One second, heads are bursting like water balloons, blood flying everywhere. The next, two characters are sharing heartfelt tales as they overcome childhood trauma. James Gunn’s The Suicide Squad is a chaotic mess, pinballing back and forth between various genre extremes. But, in the end, it works. In fact, it works pretty damn well.
When Gunn first took the reins as director of the soft-reboot of/ follow-up to 2016′ Suicide Squad, there was a unanimous consensus. Everyone agreed it was going to be good. After sustaining a respectable years-long career as an outside-the-box director in Hollywood, Gunn was propelled into mainstream stardom thanks to his direction of Marvel’s Guardians of the Galaxy. Gunn knew how to make an eccentric group of outsider anti-heroes not only likable but lovable.
So, when Disney fired him from directing Guardians of the Galaxy Vol. 3 (Gunn was later rehired), DC saw the perfect opportunity. Everything Gunn had accomplished with Guardians, he could do with their like-minded collection of outsiders — the Suicide Squad. The only difference being, this time he could do it without the constraints of the family-friendly Disney brand. In other words, this time James Gunn could work his magic with an R-rating.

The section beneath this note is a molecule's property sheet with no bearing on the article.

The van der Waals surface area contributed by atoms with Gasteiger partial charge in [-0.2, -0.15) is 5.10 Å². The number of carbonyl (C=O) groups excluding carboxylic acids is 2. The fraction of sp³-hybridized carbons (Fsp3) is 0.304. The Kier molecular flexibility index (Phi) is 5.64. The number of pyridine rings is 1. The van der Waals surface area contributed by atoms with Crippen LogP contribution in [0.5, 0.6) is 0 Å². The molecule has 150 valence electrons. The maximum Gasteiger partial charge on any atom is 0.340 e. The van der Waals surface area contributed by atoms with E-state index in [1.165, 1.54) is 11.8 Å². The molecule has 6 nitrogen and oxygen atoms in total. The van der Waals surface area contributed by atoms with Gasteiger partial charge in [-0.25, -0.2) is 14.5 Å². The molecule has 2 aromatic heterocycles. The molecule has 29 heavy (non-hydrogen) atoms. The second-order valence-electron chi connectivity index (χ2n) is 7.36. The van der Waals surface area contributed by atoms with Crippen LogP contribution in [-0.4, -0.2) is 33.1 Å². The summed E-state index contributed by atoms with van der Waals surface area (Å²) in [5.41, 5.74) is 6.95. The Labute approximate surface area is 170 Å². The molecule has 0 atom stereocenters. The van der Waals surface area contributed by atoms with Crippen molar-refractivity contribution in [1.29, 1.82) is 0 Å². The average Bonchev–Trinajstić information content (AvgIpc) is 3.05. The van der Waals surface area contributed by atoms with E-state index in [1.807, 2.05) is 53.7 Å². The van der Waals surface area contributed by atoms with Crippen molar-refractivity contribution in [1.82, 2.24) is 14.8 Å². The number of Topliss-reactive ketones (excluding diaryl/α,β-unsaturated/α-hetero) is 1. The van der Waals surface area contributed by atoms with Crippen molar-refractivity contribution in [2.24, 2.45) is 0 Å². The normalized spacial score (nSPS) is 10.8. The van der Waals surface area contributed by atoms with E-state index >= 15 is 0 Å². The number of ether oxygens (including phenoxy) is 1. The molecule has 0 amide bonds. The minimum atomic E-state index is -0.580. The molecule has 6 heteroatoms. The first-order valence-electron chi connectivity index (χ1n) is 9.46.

Tonally, there certainly is a bit of Guardians of the Galaxy in Gunn’s latest box office outing. But, surprisingly, the film also preserves the feel of its predecessor as well. Both feature hitmen who have strained relationships with their daughters as the lead characters. Harley Quinn plays an important emotional role in both movies. Both have an assortment of dark and quirky characters with competing agendas. And both have the heroes facing off against an extremely powerful creature that can turn civilians into its own foot soldiers.
It really is a stroke of genius. Although most critics thoroughly despised the initial Suicide Squad film, it did garner a large fan-following and, by many measures, was a box-office success. The Suicide Squad manages to please both fans of the first film and audiences who want to pretend that its predecessor never existed.
The story jumps around quite a bit, going back and forth in time, switching between various character perspectives. It can feel a bit jarring at times. Nevertheless, it manages to pull together quite nicely. Partially, this is due to the strength of the main cast.
Idris Elbas’ Bloodsport is the perfect lead for this movie. I’m essence, he is a much better version of Will Smith’s Deadshot. He’s funnier, the relationship with his daughter (the character’s primary motivation in the film) feels more genuine, his weapons and abilities are legitimately cool and, overall, his emotional development over the course of the film is heart-touching.